Music is for Everyone
For nearly seven decades, Isabel Courtney Hall’s passion was educating students about music. A gifted teacher, Hall inspired countless students to perform, study, and pursue a career in music education. When Hall passed away in 2015, her family established a scholarship for first-year undergraduates in the School of Music, The Isabel Courtney Hall Music Education Scholarship, to support these budding music educators and to honor her legacy.
Born in 1923 in Chauncey, just north of Athens, Ohio, Isabel Courtney Hall was the second of Helen and Gilbert Courtney’s five children. Hall’s father served as pastor for five churches in the area, so faith and community were guiding principles for the Courtney family. Music was understood to be a powerful, creative force that could bring people together, says Corinne Shaffer, Hall’s niece.
The Courtney household was “a home where there was always singing around the piano,” says Shaffer.
Hall earned a bachelor’s degree in fine arts, music, in 1946 and bachelor’s degree in education in 1947. As a student she was a member of the Women’s Glee Club, the Kappa Beta Sorority, and the Disciples of Christ Foundation. She later married Charles Hall and the two moved to the City of Norwood, Ohio, an enclave of Cincinnati. There, Hall began to teach music with her characteristic energy, first at Norwood View and Williams Avenue Elementary Schools and later at Cincinnati’s Deer Park Junior/Senior High School.
“Finally getting the guts to go in and audition for the School of Music was the best decision I have ever made. This scholarship definitely makes a difference. It would be a lot harder, and a lot more stressful for me and my mom, to make my monthly payments without this help.”
–Mietta Smith, BFA ’22, 2018 Isabel Courtney Hall Music Education Scholarship recipient
Chris Siegfried, another of Hall’s nieces, says Hall taught her and Shaffer a few musical tricks.
“Isabel loved to play the piano and sing,” she says. “I can remember many years when Aunt Izzie taught me and my sister how to sing in harmony and blend our voices.”
Shaffer recalls one time in particular. Shaffer and her sisters stayed with Hall while their parents went on vacation. “It was extremely hot but she sat at the piano determined to teach us musical harmonies to perform for my parents when they returned. She even bought us outfits to look alike…matching dresses. When we picked my parents up, we were singing in the car all the new songs we’d learned—in harmony.”
Besides teaching, Hall sang in the Chancel Choir at Zion United Church of Christ in Cincinnati. She also directed the Zion Youth Choir for more than 50 years. In the late 1960s Hall took the Zion Youth Choir on a cross-country tour and in the 1970s she established the Cherub Choir for younger children.
“She put a tremendous amount of time into all her programs,” says Shaffer. “Her husband, Charles, was very supportive. He was always there, too. Sometimes when they needed props, he would make them himself.”
Judy White, a former student and the Zion United Church of Christ’s current choir director and minister of music, says Hall was an inspiration.
“I was one of the lucky ones, because I was only 10 years old when Isabel entered my life. She encouraged me to step out of my comfort zone and sing my first solo during a Sunday service,” White says. “Her friendship and influence helped me find a way to become a high school music teacher and eventually the director of the Zion Chancel Choir for the last 20 years.”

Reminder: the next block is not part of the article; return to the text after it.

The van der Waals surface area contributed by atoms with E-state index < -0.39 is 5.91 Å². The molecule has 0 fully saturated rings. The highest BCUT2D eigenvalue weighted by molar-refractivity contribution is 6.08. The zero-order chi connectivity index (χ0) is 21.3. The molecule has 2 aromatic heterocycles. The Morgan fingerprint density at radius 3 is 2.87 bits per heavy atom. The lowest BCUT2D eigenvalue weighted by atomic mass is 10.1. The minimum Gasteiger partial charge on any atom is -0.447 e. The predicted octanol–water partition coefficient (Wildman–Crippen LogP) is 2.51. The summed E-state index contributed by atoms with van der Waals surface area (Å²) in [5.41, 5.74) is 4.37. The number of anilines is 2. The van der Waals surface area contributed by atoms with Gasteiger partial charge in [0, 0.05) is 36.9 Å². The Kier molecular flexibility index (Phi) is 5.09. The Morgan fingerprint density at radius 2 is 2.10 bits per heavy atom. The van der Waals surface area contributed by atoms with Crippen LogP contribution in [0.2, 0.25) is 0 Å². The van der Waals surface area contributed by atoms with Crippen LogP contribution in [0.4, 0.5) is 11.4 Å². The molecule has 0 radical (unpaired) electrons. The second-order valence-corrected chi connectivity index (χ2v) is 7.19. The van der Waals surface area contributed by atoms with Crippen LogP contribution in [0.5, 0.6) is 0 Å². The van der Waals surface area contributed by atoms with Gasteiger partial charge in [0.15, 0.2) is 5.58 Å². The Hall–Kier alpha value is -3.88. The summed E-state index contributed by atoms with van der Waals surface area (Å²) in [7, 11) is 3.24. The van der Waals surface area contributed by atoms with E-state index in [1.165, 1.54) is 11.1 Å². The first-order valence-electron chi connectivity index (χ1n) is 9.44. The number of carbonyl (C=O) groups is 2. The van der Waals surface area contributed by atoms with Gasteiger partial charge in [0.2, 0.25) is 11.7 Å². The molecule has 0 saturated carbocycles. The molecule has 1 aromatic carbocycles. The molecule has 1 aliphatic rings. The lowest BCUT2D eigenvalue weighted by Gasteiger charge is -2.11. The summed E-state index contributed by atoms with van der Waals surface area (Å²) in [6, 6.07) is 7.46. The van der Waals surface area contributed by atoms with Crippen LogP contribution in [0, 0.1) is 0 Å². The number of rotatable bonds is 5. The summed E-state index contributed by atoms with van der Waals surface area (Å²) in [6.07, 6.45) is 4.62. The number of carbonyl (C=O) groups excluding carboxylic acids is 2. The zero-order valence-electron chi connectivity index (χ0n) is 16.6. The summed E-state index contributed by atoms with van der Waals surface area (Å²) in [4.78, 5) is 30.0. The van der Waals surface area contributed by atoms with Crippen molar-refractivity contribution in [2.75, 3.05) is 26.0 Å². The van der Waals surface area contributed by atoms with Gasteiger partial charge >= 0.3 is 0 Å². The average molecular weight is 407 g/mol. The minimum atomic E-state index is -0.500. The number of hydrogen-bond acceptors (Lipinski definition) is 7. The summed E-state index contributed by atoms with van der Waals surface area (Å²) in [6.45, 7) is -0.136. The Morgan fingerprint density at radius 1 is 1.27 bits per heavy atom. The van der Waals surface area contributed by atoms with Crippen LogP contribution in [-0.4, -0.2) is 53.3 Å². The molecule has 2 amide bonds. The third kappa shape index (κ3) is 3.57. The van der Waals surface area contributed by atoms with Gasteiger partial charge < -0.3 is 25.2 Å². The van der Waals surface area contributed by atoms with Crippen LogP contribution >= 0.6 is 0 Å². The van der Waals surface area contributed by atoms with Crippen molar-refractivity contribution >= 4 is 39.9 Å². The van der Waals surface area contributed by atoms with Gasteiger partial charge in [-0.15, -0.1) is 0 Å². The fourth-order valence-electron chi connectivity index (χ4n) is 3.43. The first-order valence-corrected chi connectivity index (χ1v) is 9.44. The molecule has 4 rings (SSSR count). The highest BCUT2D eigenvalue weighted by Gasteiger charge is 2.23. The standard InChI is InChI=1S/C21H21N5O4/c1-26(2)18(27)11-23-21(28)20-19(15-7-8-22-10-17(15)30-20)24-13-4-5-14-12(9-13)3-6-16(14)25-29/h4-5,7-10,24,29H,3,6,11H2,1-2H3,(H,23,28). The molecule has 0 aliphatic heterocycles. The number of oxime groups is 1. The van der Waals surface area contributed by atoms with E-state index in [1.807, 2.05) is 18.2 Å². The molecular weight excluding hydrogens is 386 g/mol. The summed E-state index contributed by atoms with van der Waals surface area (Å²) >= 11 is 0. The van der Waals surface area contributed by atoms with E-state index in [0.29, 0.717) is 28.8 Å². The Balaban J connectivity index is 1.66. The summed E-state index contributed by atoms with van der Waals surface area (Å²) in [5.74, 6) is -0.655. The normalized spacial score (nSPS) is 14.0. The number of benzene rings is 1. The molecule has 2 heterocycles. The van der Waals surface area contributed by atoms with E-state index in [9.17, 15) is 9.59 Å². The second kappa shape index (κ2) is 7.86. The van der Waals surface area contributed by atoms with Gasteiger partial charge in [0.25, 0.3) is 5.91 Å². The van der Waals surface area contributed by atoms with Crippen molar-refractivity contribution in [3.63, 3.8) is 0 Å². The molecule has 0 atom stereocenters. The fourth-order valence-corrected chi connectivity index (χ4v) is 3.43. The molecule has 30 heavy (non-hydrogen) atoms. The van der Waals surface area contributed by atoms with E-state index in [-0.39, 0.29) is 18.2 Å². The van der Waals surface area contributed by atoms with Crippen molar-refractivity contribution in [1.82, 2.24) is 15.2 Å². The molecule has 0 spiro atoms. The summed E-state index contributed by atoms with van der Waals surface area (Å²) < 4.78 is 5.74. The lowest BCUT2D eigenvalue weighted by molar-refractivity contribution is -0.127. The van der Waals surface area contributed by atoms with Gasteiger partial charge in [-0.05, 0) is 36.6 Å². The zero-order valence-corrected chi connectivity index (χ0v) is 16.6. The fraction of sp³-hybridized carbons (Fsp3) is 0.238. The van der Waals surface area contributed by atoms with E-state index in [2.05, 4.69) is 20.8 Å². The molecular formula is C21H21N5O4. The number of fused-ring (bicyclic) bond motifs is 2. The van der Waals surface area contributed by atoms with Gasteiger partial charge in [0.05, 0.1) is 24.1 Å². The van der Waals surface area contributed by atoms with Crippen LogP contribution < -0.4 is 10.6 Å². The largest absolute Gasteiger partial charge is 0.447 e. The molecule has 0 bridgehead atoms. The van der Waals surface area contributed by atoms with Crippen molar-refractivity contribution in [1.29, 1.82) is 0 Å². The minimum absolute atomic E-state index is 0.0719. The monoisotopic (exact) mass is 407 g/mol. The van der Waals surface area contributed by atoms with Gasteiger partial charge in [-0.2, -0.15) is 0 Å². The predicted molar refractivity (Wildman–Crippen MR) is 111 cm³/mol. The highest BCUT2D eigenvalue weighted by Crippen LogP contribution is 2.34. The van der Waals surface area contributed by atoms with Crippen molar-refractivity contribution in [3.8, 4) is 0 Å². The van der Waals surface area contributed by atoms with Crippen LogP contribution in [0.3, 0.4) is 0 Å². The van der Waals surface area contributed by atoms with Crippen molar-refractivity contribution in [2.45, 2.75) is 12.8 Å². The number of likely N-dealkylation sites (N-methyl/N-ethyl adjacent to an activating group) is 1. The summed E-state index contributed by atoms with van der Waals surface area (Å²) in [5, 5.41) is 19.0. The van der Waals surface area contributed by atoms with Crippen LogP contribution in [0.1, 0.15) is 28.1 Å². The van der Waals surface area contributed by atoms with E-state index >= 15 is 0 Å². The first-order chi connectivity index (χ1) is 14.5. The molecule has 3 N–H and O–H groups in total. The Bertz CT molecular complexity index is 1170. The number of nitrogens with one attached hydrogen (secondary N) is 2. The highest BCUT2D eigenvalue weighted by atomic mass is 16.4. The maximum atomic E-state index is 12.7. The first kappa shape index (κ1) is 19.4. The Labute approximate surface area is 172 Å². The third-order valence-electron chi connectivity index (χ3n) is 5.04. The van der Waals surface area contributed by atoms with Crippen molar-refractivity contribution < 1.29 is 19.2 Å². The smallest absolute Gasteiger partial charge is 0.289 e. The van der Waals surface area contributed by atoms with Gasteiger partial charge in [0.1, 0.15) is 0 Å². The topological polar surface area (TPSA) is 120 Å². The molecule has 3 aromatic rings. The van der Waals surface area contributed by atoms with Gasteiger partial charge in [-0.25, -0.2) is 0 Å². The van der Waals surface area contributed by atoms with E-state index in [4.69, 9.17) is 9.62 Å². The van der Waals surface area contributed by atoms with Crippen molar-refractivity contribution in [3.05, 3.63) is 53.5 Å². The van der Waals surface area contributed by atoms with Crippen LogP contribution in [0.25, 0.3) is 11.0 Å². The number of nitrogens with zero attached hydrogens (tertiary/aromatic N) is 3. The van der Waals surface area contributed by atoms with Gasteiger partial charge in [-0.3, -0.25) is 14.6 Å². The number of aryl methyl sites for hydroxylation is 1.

With Hall’s support, White formed the adult Norwood Community Chorus (NCC) in 2006. The popular group has performed many times, eventually reaching a peak membership of more than 50 singers. In 2012, Hall helped the NCC get to the World Choir Games, where they were awarded a silver medal.
When Hall’s family decided to establish The Isabel Courtney Hall Music Education Scholarship, they enjoyed the benefit of the OHIO Match, a tool that takes donors’ gifts and makes them stronger.
Private funds provide the lion’s share of scholarship dollars for OHIO students. Providing access and opportunity to any student seeking an education is core to OHIO’s mission. So, the OHIO Match provides $0.50 in matching funds for every dollar committed to eligible scholarship endowments. The program is now in its sixth year and concludes in June 2020. As of December 31, 2019, the OHIO Match program has garnered $12,652,104.81 from donors, with the University providing matching funds totaling $6,326,053.64, netting $1,072,633.66 in support of enrolled students in colleges across the University.
“As I practiced more and learned more I realized how much music had helped me. Music is truly a language we can all speak. I just want to be there to guide student musicians into learning it.”
–Heather Aycock, BFA ’22, 2018 Isabel Courtney Hall Music Education Scholarship recipient
“We are so thankful to be able to honor Isabel Courtney Hall in this way,” says College of Fine Arts Dean Matthew Shaftel. “She exemplified the spirit of the School of Music by using the power of music education to bring positive transformation to her family, friends, and community. With the foresight of her family and the added power of the OHIO Match, Isabel Courtney Hall’s legacy will continue to bring that positive transformation that music can have through the work of future students studying to become music educators.”
Corinne Shaffer recognizes the Isabel Courtney Hall Music Education Scholarship for what it is: an important tool in supporting students who, like Hall, believed music was for everyone.
“She was very encouraging of other people interested in music and she helped her nieces and nephews go to college. It’s a natural fit, enabling people who have a genuine interest in furthering their music education.”